The authors have found that the theoretical model got practical implications, both for the managers and the organization involved in the project. The first implication is that adopting suitable work–life balance practices will be beneficial and support professionals working on projects. Professionals engaged in projects, both at managerial and team levels, are exposed to work–life balance resulting from work performance and personal life responsibilities. The empirical results revealed conflicts came across due to poor time management, and these conflicts have adverse effects on personal and professional commitments. It should be one of the basic considerations for project-based organizations, to make available ample time for the professionals to be with their families.

Originality/value

This study has enabled the authors to understand the work–life balance, organizational support and job burnout and how these variables affect project performance via their relationship as described in a theoretical framework. Furthermore, this research contributes toward the field by considering different ways to balance the work–family conflicts by examining the effects of work–life balance on Job Burnout and Project Performance. This study brought some significant insights and one of its kind in the developing countries and adds to the existing body of knowledge by developing a regression model that will help decision makers and top management to further enhance their project performance.

Details

Engineering, Construction and Architectural Management, vol. ahead-of-print no. ahead-of-print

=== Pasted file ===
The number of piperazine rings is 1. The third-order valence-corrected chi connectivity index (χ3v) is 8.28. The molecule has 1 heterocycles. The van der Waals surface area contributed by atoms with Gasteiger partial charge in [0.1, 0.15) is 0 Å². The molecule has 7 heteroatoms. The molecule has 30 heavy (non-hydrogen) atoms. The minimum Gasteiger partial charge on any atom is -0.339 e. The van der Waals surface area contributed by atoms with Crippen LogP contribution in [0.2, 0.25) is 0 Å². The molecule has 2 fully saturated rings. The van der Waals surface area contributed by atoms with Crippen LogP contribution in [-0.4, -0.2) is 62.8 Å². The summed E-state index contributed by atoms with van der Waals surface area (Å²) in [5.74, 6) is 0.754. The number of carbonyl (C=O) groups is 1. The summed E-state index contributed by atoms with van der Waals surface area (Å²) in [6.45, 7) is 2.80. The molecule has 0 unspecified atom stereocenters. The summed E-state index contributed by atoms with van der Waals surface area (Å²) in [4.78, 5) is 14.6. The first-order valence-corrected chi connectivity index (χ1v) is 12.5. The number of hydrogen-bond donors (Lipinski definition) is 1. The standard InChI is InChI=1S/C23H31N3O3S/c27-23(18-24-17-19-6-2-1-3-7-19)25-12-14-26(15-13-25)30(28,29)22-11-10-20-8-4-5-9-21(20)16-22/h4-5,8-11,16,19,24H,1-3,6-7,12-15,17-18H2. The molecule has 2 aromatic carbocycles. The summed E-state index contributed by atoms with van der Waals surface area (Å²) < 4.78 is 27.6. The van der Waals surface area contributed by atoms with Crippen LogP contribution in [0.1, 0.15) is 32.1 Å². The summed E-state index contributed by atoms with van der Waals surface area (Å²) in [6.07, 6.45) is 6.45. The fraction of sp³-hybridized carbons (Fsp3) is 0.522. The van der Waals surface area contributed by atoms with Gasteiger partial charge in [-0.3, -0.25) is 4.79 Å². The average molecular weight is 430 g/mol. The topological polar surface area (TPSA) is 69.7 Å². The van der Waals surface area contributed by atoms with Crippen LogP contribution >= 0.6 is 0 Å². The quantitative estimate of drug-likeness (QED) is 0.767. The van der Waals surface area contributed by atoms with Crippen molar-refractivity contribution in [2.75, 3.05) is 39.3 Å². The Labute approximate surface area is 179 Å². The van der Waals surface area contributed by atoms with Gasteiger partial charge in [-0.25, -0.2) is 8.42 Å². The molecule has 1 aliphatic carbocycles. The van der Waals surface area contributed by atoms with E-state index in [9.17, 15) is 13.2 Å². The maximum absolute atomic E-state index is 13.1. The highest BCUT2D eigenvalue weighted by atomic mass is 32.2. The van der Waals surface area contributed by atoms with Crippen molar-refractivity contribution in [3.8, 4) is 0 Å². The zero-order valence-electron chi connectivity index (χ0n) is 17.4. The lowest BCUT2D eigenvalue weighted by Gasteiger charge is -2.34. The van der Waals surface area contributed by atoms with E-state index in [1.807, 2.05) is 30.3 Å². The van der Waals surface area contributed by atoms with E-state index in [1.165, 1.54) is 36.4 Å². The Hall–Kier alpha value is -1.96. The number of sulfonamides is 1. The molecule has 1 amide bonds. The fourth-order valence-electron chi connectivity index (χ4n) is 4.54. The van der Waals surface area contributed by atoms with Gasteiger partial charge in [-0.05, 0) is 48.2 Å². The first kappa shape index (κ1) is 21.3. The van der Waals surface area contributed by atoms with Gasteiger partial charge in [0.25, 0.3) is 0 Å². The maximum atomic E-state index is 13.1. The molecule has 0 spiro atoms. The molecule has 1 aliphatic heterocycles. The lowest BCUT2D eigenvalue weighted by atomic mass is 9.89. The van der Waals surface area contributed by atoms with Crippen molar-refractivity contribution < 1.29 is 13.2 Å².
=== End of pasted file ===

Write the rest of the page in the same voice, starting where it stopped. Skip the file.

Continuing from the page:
Type: Research Article
ISSN: 0969-9988

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Article
Publication date: 7 August 2007

Meghna Virick, Juliana D. Lilly and Wendy J. Casper

The purpose of this research is to examine how increased work overload of layoff survivors relates to their work‐life balance and job and life satisfaction.

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4208

Abstract

Purpose

The purpose of this research is to examine how increased work overload of layoff survivors relates to their work‐life balance and job and life satisfaction.

Design/methodology/approach

Survey methodology was used to collect data from 510 layoff survivors in a high tech company. Regression analyses and structural equation modeling were used to test the hypotheses.

Findings

The study found that layoff survivors experience higher levels of workload which impact overall role overload that negatively affects work‐life balance. Findings suggest that high workloads experienced by layoff survivors contribute to reduced job and life satisfaction through reduced work‐life balance as a mediating mechanism.

Research limitations/implications

The data used in this paper is cross‐sectional and conducted within a single organization. Also, most of the data is obtained from self report survey data and subject to common method bias. As such, longitudinal studies are recommended for future research.

Originality/value

This study makes a contribution by joining two distinct research streams – the job loss literature with research on work‐family issues. Findings suggest that high workloads experienced by layoff survivors contribute to reduced job and life satisfaction with work‐life balance acting as a mediator. Future research should determine whether these findings generalize to diverse layoff survivors in distinct industries, and assess whether these phenomena change over time.

Details

Career Development International, vol. 12 no. 5
Type: Research Article
ISSN: 1362-0436

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Article
Publication date: 2 January 2007

Joanna Hughes and Nikos Bozionelos

The purpose of this article is to explore the views of male workers in a male dominated occupation on issues that pertain to work‐life balance.

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11258

Abstract

Purpose

The purpose of this article is to explore the views of male workers in a male dominated occupation on issues that pertain to work‐life balance.

Design/methodology/approach